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Current interestsI don’t expect there are huge swarms of people interested in my random ramblings, but for those who are, I have retired the previous content of this page to an archive and decided to write a load more!.
Inflation or deflation - update November 20135 years ago, I wrote about the potential for economic catastrophe. We have seen a catastrophe with the implosion of AIG, Lehmans and Fannie May and Freddie Mac. This has resulted in a significantly revised federal reserve involvement with the markets.
The frightful monetary baseMany commentators have been rather shocked by the monetary base chart. In 2008, the "high powered" (non-fractional banking derived money) stood at around 800 billion dollars. The chart now stands closer to 3600 billion dollars. For many observers, this has provided an ongoing frightful portent of inflation.
Inflation? What inflation?The rate of inflation reported by US government statistics, and pretty much mimicked by the UK government has been fairly low. peaking briefly at 5% but averaging at about 2% between nov 2008 and nov 2013. Meanwhile, for most ordinary people paying for food, heating bills, car fuel, postage stamps etc, the rate of inflation may appear nearer 9-11%.
Given that the U.S. monetary base has grown so quickly (35% compound growth since 2008), you may wonder why inflation isn't so high, hyperinflation has resulted.
Give out with one hand, take in with the otherThe US Federal reserve has confused the market somewhat, whilst keeping inflation under control, by responding to financial institutions’s preference in these times to hold cash, as opposed to the more risky treasuries. The federal reserve has "Borrowed" money from the financial system then using that cash to buy treasuries, mortgage backed securities and similar financial instruments. This can be seen clearly in the following graph:
KeyAMBNS or AMBSL Many will be familiar with the Federal Reserve monetary base AMBSL. AMNNS is the non-seasonally adjusted monetary base.
EXCSRESNS Excess Reserves not seasonally adjusted. One of these series have been discontinued, but there is a continuing series, just a little harder to find at the St Louis fed.
ExplanationIn september 2008, the US federal reserve started taking Mortgage backed Securities, then longer term treasuries onto it's balance sheet. On it's own, this would imply a significant increase in new money in circulation. At the same time, the federal reserve started offering interest to financial institutions so that they would put money on deposit with the federal reserve. In essence, the money the federal reserve created to buy assets has been taken back out of the economy.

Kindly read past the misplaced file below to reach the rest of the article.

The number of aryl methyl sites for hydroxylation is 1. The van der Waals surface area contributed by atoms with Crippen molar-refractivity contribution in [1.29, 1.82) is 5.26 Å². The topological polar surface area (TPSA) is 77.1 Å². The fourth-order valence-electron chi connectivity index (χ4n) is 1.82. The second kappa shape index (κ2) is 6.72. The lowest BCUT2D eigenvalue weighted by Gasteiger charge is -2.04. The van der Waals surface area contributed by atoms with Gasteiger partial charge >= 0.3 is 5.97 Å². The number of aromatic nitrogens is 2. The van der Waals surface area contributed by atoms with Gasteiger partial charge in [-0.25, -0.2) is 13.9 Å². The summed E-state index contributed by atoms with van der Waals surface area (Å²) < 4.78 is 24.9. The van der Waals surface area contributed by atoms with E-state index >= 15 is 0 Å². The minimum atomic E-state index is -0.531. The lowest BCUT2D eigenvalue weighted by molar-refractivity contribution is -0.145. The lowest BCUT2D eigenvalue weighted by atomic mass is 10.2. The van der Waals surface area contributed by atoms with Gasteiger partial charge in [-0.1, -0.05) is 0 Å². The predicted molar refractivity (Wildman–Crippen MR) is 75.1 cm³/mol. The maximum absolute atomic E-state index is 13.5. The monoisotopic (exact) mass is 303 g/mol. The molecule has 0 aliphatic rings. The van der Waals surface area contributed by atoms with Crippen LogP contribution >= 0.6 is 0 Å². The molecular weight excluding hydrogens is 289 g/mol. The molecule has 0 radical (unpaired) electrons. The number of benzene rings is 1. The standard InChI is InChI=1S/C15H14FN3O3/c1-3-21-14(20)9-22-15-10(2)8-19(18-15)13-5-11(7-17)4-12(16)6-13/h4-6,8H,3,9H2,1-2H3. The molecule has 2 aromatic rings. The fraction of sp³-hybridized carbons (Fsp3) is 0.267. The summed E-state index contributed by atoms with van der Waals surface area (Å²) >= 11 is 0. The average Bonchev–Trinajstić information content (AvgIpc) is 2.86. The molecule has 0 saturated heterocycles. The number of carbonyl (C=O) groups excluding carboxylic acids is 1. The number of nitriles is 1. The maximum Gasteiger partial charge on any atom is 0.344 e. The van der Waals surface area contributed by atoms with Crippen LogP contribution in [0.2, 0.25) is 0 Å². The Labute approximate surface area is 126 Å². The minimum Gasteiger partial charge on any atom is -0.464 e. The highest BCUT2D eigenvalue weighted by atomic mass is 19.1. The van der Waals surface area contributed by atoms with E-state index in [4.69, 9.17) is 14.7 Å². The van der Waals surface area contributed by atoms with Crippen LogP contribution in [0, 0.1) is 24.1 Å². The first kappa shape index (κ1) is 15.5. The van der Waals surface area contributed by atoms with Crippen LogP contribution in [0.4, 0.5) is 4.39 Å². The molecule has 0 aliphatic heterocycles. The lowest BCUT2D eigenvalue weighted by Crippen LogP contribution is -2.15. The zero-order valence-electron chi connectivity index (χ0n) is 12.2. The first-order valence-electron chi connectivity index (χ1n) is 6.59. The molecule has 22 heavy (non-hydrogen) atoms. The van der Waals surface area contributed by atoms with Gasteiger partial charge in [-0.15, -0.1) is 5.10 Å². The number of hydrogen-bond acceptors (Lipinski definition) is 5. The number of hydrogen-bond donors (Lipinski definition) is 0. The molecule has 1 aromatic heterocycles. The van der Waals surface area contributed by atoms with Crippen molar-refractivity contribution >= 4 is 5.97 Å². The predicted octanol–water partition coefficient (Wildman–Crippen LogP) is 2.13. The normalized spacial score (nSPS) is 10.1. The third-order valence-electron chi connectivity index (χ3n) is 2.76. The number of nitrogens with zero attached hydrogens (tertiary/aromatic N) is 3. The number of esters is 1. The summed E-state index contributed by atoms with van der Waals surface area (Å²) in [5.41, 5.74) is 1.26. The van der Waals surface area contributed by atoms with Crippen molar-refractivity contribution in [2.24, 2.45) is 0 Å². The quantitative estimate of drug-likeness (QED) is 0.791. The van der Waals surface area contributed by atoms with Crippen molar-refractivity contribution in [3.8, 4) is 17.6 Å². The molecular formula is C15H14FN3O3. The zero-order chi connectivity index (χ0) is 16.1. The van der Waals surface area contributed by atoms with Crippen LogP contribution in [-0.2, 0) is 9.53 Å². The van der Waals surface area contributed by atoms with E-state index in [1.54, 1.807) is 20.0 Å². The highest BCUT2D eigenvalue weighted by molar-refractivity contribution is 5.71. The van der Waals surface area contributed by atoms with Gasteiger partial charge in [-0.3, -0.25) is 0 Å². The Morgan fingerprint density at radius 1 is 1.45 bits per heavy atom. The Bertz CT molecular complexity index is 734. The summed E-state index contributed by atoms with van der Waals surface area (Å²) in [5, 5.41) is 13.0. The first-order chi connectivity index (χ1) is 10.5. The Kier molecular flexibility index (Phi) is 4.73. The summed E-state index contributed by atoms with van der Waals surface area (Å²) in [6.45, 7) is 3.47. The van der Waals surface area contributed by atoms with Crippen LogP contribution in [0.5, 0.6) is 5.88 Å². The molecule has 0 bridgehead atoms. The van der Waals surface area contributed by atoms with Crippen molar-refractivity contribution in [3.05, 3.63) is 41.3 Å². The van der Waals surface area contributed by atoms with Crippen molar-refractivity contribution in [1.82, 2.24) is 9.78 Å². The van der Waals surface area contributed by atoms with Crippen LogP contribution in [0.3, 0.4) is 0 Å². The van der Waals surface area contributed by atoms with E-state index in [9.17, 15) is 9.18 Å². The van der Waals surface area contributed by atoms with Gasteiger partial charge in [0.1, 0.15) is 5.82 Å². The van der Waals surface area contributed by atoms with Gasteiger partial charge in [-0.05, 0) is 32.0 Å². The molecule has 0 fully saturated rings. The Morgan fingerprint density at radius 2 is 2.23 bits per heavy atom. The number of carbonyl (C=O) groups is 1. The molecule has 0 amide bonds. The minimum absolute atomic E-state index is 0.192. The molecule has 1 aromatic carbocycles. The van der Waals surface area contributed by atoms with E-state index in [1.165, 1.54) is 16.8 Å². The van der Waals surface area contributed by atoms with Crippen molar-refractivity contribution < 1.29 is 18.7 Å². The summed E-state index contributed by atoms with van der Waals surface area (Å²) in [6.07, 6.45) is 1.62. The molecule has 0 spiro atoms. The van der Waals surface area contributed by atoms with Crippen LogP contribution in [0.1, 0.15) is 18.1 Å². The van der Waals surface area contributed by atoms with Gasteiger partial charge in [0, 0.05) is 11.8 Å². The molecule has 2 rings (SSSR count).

This graph neatly shows a continuation of the new money in circulation by subtracting excess reserves held on deposit from adjusted monetary base. The key to this is the yellow line. This shows a very smooth and deliberate progression of actual new money in circulation, derived from the two wildly changing volatile series of monetary base, and excess reserves.
This series shows an annual average compound growth rate in new money between August 2000 and August 2008 of 4.7%. Using the AMBNS-EXCRESNS figure, we can see a progression between September 2008 and September 2013 a compound average annual growth rate of new money of 8.1%. Everything else being equal, this would suggest a loss of spending power and the inflation of asset bubbles.
What is perhaps more interesting, financial institutions would rather put money on short term deposit with the federal reserve to receive just 0.25% rate of interest, rather than buy 10 year government treasuries with a rate of 2.6%. The fed is simply responding to the desire of financial institutions to get out of treasuries. Financial institutions would rather have the money right there, ready to spend.
This is dangerous. Very dangerous. If the financial institutions were to exercise their presumed right to grab that money to spend it, it would create a tsunami of inflation. Tripling the amount of new, high power money in the economy of USA. If these institutions believe they will be allowed access to these deposits en masse, they are in cloud cuckoo land. This would trigger a force majeure, bank holiday and trigger IMF rules for bail-in of their deposits back to treasuries. All the while, the spending power of these deposits are being eroded with new money entering circulation. It is very difficult these days to maintain purchasing power whilst holding paper assets.
Economic backdropThe above may seem like a big issue, but the factor which drives the economic systems is productivity. The power to provide valuable goods and services. It is hard to argue against the notion that our living standards today are as a result of industrialisation. The industrial revolution started in England, which has spread throughout the world. Providing warmth, transport, plentiful food, healthcare.
This stands against a movement of industrial productivity eastwards, and an increasing western economic reliance on a financial service sector and debt, coupled with de-industrialisation of the west as far as consumer goods are concerned. This also combined with an economic system whose foundations are compound growth in a world that is finite.
I would argue that the financial woes of 2008 and those continuing today are simply a result of a compound growth system hitting limits. The fall in living standards in recent years the lack of material productivity in the economy which is no longer back-stopped by the financial system.
Email nick at nickhill dot co dot uk.
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